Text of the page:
On December 8, 1840, he sailed for Africa, going out by way of Brazil and the Cape of Good Hope. The captain of the ship taught him the use of the quadrant and how to take observations. He was to find good use for this knowledge. Arriving at the Cape, he went on to his first station, Kuruman, but he had no thought of staying there or of working in any fixed groove. He was thinking of new plans, and, above all, his eyes were turned northward toward the great region absolutely untouched and unknown. The first period of his work might be roughly marked as from 1840 to 1852. From Kuruman he made several trips deeper into the country, and had some of those experiences with lions of which he was to have so many.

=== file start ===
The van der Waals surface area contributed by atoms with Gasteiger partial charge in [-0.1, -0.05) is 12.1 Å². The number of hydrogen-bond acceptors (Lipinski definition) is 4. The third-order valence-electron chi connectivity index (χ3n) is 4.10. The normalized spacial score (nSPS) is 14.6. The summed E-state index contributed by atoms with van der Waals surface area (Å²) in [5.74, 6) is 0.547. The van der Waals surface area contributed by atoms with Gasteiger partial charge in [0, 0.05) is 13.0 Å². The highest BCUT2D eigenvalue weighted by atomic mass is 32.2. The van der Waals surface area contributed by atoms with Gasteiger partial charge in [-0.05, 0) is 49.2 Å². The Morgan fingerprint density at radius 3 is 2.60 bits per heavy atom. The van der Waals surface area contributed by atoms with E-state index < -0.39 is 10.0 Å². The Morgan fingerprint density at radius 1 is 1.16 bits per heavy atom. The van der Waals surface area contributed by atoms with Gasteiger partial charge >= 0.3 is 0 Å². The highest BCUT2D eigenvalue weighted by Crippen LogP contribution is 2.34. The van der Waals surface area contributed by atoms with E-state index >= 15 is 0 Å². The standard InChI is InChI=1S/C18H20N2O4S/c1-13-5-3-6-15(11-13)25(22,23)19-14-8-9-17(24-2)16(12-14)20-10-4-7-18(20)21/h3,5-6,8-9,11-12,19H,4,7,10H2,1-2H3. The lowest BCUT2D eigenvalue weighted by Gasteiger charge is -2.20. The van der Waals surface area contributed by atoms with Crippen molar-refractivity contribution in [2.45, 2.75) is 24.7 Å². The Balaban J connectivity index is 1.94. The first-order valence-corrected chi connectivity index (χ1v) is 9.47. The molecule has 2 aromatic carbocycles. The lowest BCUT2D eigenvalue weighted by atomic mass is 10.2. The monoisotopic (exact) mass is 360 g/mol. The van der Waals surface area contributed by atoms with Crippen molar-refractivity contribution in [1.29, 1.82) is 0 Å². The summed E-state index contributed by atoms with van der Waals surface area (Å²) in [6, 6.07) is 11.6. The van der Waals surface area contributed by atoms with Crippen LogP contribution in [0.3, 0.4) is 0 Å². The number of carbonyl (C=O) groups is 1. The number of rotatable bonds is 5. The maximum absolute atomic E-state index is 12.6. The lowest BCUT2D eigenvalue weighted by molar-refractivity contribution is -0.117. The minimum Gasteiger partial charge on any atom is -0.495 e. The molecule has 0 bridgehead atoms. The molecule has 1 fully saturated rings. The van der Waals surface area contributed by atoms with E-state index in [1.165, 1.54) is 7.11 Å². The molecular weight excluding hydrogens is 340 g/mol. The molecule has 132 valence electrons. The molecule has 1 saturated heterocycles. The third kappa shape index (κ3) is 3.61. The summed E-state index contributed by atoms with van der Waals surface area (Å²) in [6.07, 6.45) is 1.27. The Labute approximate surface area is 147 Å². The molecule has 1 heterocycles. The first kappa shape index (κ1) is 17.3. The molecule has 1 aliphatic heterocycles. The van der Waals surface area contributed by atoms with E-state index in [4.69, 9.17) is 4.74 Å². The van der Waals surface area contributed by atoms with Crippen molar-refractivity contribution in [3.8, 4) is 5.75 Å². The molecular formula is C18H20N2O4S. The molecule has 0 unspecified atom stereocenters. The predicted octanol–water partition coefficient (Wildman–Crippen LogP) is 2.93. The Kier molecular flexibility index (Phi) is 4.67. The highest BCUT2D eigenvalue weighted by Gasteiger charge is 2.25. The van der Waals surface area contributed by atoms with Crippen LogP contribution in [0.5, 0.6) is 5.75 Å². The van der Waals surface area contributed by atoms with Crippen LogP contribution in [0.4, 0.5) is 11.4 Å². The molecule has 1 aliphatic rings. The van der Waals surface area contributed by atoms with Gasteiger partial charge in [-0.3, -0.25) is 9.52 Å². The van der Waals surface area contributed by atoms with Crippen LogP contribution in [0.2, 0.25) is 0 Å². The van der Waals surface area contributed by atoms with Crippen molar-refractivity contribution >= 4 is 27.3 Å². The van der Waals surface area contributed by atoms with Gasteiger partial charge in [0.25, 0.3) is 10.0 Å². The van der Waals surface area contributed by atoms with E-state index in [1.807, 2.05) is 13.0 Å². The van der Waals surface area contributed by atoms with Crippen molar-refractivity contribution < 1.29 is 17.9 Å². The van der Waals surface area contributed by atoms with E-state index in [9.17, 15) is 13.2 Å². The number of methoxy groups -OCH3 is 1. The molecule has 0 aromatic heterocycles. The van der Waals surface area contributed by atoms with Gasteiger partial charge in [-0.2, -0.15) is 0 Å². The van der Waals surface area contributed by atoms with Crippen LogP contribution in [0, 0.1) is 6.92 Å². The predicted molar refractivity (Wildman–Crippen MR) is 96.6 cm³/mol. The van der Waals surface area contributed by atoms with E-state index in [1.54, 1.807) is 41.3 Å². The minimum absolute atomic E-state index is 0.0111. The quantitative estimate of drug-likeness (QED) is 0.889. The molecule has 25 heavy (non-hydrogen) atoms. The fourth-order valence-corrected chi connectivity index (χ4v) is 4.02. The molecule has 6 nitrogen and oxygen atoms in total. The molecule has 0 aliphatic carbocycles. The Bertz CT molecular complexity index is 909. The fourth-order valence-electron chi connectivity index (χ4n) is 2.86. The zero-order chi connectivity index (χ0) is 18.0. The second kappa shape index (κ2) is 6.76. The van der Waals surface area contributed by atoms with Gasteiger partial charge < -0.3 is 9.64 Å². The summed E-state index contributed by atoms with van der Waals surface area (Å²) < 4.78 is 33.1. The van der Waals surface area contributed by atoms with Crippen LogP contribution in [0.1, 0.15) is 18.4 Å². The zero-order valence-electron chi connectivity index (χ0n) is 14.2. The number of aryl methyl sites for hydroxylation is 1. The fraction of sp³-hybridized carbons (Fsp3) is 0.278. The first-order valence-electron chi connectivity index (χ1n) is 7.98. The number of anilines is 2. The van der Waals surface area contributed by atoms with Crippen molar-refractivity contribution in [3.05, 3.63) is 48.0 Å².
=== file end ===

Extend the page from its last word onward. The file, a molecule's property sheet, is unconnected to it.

On one trip he broke a finger, and when it was healing broke it again by the recoil of a revolver which he shot at a lion which made him a sudden visit in the middle of the night. Some of his trips were in ox-wagons and some on ox-back. "It is rough traveling, as you can conceive," he wrote. "The skin is so loose there is no getting one's greatcoat, which has to serve both as saddle and blanket, to stick on; and then the long horns in front, with which he can give one a punch in the abdomen if he likes, make us sit as bolt upright as dragoons. In this manner I traveled more than four hundred miles." His investigations were undertaken on his own responsibility. He wrote home to ask the directors of the London Missionary Society to approve, but if they did not, he said, he was at their disposal "to go anywhere, provided it be forward."